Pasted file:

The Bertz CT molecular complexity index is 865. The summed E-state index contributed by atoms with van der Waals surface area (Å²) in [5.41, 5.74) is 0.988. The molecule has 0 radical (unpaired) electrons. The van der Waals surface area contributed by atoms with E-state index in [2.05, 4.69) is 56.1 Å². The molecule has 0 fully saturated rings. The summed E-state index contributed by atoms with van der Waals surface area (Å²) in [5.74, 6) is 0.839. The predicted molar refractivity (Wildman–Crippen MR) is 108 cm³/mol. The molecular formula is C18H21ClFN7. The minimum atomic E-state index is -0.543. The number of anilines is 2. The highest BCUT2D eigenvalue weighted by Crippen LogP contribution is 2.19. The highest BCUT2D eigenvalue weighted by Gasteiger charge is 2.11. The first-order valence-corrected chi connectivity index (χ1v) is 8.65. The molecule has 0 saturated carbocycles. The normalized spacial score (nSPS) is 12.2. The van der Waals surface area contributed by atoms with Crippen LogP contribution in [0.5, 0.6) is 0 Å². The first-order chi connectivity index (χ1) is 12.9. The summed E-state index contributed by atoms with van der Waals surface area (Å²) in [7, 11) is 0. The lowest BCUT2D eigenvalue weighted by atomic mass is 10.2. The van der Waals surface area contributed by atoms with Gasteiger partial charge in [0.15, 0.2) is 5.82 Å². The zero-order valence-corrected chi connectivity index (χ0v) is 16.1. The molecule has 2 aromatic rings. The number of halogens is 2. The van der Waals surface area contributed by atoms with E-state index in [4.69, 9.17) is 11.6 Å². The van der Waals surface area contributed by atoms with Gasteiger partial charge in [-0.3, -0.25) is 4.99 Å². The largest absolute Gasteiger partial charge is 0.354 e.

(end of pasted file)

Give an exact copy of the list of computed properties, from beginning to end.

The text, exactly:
The Bertz CT molecular complexity index is 865. The summed E-state index contributed by atoms with van der Waals surface area (Å²) in [5.41, 5.74) is 0.988. The molecule has 0 radical (unpaired) electrons. The van der Waals surface area contributed by atoms with E-state index in [2.05, 4.69) is 56.1 Å². The molecule has 0 fully saturated rings. The summed E-state index contributed by atoms with van der Waals surface area (Å²) in [5.74, 6) is 0.839. The predicted molar refractivity (Wildman–Crippen MR) is 108 cm³/mol. The molecular formula is C18H21ClFN7. The minimum atomic E-state index is -0.543. The number of anilines is 2. The highest BCUT2D eigenvalue weighted by Crippen LogP contribution is 2.19. The highest BCUT2D eigenvalue weighted by Gasteiger charge is 2.11. The first-order valence-corrected chi connectivity index (χ1v) is 8.65. The molecule has 0 saturated carbocycles. The normalized spacial score (nSPS) is 12.2. The van der Waals surface area contributed by atoms with Crippen LogP contribution in [0.5, 0.6) is 0 Å². The first-order chi connectivity index (χ1) is 12.9. The summed E-state index contributed by atoms with van der Waals surface area (Å²) in [7, 11) is 0. The lowest BCUT2D eigenvalue weighted by atomic mass is 10.2. The van der Waals surface area contributed by atoms with Gasteiger partial charge in [0.15, 0.2) is 5.82 Å². The zero-order valence-corrected chi connectivity index (χ0v) is 16.1. The molecule has 2 aromatic rings. The number of halogens is 2. The van der Waals surface area contributed by atoms with E-state index in [4.69, 9.17) is 11.6 Å². The van der Waals surface area contributed by atoms with Gasteiger partial charge in [-0.3, -0.25) is 4.99 Å². The largest absolute Gasteiger partial charge is 0.354 e.